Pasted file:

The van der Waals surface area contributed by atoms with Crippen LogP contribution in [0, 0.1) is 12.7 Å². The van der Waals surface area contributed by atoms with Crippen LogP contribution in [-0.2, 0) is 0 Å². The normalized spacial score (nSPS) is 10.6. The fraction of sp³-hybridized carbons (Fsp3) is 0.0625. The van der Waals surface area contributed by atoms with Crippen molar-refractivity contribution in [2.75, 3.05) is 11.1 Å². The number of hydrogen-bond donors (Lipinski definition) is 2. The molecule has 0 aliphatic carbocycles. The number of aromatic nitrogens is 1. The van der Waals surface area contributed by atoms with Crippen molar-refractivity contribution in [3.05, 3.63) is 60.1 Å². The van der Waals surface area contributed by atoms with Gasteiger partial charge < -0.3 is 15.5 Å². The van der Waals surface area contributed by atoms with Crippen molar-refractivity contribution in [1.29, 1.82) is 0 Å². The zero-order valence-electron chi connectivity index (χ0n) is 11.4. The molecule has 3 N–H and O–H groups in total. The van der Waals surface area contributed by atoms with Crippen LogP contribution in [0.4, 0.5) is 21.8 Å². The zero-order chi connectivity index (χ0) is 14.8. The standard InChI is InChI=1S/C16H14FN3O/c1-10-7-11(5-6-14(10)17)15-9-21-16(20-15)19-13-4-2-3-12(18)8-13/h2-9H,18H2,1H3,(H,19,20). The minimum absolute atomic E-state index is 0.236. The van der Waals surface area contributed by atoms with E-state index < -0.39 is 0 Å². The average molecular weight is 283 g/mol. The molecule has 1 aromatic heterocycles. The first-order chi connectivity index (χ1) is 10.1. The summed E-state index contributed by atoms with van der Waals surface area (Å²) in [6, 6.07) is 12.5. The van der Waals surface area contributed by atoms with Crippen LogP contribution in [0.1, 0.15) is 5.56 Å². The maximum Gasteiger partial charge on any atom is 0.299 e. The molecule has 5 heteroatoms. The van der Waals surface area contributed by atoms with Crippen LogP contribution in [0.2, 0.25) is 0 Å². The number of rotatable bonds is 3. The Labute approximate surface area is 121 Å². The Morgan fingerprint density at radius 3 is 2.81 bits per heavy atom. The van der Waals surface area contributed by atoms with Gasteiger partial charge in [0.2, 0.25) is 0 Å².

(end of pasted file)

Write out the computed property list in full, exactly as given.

The van der Waals surface area contributed by atoms with Crippen LogP contribution in [0, 0.1) is 12.7 Å². The van der Waals surface area contributed by atoms with Crippen LogP contribution in [-0.2, 0) is 0 Å². The normalized spacial score (nSPS) is 10.6. The fraction of sp³-hybridized carbons (Fsp3) is 0.0625. The van der Waals surface area contributed by atoms with Crippen molar-refractivity contribution in [2.75, 3.05) is 11.1 Å². The number of hydrogen-bond donors (Lipinski definition) is 2. The molecule has 0 aliphatic carbocycles. The number of aromatic nitrogens is 1. The van der Waals surface area contributed by atoms with Crippen molar-refractivity contribution in [3.05, 3.63) is 60.1 Å². The van der Waals surface area contributed by atoms with Gasteiger partial charge < -0.3 is 15.5 Å². The van der Waals surface area contributed by atoms with Crippen molar-refractivity contribution in [1.29, 1.82) is 0 Å². The zero-order valence-electron chi connectivity index (χ0n) is 11.4. The molecule has 3 N–H and O–H groups in total. The van der Waals surface area contributed by atoms with Crippen LogP contribution in [0.4, 0.5) is 21.8 Å². The zero-order chi connectivity index (χ0) is 14.8. The standard InChI is InChI=1S/C16H14FN3O/c1-10-7-11(5-6-14(10)17)15-9-21-16(20-15)19-13-4-2-3-12(18)8-13/h2-9H,18H2,1H3,(H,19,20). The minimum absolute atomic E-state index is 0.236. The van der Waals surface area contributed by atoms with E-state index < -0.39 is 0 Å². The average molecular weight is 283 g/mol. The molecule has 1 aromatic heterocycles. The first-order chi connectivity index (χ1) is 10.1. The summed E-state index contributed by atoms with van der Waals surface area (Å²) in [6, 6.07) is 12.5. The van der Waals surface area contributed by atoms with Crippen LogP contribution in [0.1, 0.15) is 5.56 Å². The maximum Gasteiger partial charge on any atom is 0.299 e. The molecule has 5 heteroatoms. The van der Waals surface area contributed by atoms with Crippen LogP contribution in [0.2, 0.25) is 0 Å². The number of rotatable bonds is 3. The Labute approximate surface area is 121 Å². The Morgan fingerprint density at radius 3 is 2.81 bits per heavy atom. The van der Waals surface area contributed by atoms with Gasteiger partial charge in [0.2, 0.25) is 0 Å².